Texas voters overwhelmingly support using oil and gas tax money for transportation instead of putting all of it in the state’s Rainy Day Fund, according to the latest University of Texas/Texas Tribune Poll.
This second constitutional amendment sent to voters in as many years for infrastructure issues — the last one, in 2013, was for water projects — has the support of 68 percent of likely voters, while only 15 percent oppose it, according to the poll. If it passes, the state would direct half of the money that now goes into the Rainy Day Fund into the highway fund to support transportation projects.
“If the opposition had been at 30 percent, it would still be in good shape, but this is a blowout” said Daron Shaw, co-director of the poll and a professor of government at the University of Texas at Austin.
That support stretches across party lines, with support from 73 percent of voters who identify as Republican, 71 percent of Democrats and 63 percent of those who say they would be in the Tea Party if that turned into a separate organization. It doesn’t matter where the voters live, either: The constitutional amendment has the support of more than two-thirds of urban, suburban and rural voters.
Despite the support for the constitutional amendment, transportation is far from the top of registered voters’ list of the most important problems facing the state.
The dominant issues there are border security and immigration, which together are the chief concerns for two of every five voters. Those are followed on the list by political corruption/leadership, education and the economy. No other issue topped the lists of more than 5 percent of the voters; transportation, for instance, was the main concern of only 2 percent of voters.
On the national front, the economy was the top concern of 14 percent of registered Texas voters, followed by political corruption/leadership, national security/terrorism, federal spending/national debt, immigration, border security and unemployment/jobs. No other issues reached the top of more than 5 percent of voters’ lists.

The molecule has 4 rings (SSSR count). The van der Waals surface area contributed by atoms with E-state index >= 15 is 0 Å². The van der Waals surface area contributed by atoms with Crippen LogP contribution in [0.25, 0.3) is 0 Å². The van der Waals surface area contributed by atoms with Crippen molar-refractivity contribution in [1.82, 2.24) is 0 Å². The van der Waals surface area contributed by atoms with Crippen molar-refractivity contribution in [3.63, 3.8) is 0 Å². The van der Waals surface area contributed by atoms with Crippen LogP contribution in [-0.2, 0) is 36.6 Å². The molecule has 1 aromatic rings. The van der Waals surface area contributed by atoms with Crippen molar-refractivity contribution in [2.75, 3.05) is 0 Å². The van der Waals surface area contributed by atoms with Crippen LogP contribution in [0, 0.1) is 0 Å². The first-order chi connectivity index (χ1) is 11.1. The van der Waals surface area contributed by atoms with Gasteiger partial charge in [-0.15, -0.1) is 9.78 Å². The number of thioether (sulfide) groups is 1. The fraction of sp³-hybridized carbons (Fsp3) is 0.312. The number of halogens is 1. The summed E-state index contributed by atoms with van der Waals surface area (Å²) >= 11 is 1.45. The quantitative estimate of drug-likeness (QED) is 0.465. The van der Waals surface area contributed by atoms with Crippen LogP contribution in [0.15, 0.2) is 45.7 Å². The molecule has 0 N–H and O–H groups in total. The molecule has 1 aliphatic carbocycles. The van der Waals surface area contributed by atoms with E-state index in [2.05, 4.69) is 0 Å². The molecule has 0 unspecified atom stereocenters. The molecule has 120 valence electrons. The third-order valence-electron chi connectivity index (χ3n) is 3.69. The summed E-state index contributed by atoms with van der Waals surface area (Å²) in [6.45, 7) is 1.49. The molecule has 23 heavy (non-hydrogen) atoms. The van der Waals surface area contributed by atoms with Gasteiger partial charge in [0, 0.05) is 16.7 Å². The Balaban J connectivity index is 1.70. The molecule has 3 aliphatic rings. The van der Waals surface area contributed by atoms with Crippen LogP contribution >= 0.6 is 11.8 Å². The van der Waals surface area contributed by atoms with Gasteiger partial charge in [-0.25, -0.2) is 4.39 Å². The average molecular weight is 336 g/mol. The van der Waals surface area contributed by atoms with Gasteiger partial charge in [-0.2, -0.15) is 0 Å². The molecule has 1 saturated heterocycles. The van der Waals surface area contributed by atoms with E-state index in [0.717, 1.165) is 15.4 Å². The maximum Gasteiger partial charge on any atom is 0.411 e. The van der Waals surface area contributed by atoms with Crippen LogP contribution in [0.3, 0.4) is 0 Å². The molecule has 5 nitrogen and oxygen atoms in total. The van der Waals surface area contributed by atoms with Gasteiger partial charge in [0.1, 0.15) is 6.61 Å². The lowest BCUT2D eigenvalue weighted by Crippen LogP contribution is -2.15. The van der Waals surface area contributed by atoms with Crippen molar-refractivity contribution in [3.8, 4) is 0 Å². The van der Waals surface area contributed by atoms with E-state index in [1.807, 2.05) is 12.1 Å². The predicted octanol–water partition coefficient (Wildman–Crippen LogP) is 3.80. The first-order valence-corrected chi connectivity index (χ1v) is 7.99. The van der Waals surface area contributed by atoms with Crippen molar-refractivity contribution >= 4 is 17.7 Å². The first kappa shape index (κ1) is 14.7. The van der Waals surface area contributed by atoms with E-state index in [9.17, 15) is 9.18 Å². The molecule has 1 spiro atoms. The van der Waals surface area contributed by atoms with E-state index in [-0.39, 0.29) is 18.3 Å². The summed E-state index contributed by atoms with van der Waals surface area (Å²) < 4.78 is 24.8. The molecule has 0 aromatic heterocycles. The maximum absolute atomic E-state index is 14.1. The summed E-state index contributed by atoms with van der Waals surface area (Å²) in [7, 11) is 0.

“At the national level, there is a tick upwards in national security and terrorism — that’s up 6 points,” said Jim Henson, co-director of the poll and director of the Texas Politics Project at UT-Austin. “That’s a function of the instability in the Middle East and other problems that we’re talking about. People are noticing that.
“At the state level, we’re definitely seeing the impact of current events,” he said. “Border security went up 8 points, immigration went up 3. You can track this back to the governor’s race and to the rise in Rick Perry’s political fortunes.”
Those opinions of what is and is not important right now figure directly into the elections now underway. Issues of higher interest to Republican voters in Texas score higher right now than issues that rank highly with Democrats — a result that parallels Attorney General Greg Abbott’s 16-percentage-point lead over state Sen. Wendy Davis in the poll’s question about gubernatorial choices.
“The issues that are out there and on people’s minds are Republican issues,” Henson said. “That is not an environment that is good for a Democratic challenger.”
Asked which issue is most important to them as they vote for governor, 23 percent choose border security and 11 percent say immigration. Education is next on the overall list, with 10 percent listing that as their No. 1 issue, followed by jobs/employment, the Affordable Care Act/Obamacare, ethics in government and abortion/women’s health.
“It’s border security and immigration,” Shaw said. “If you’re going to shake the election, you have to shake the issues environment.”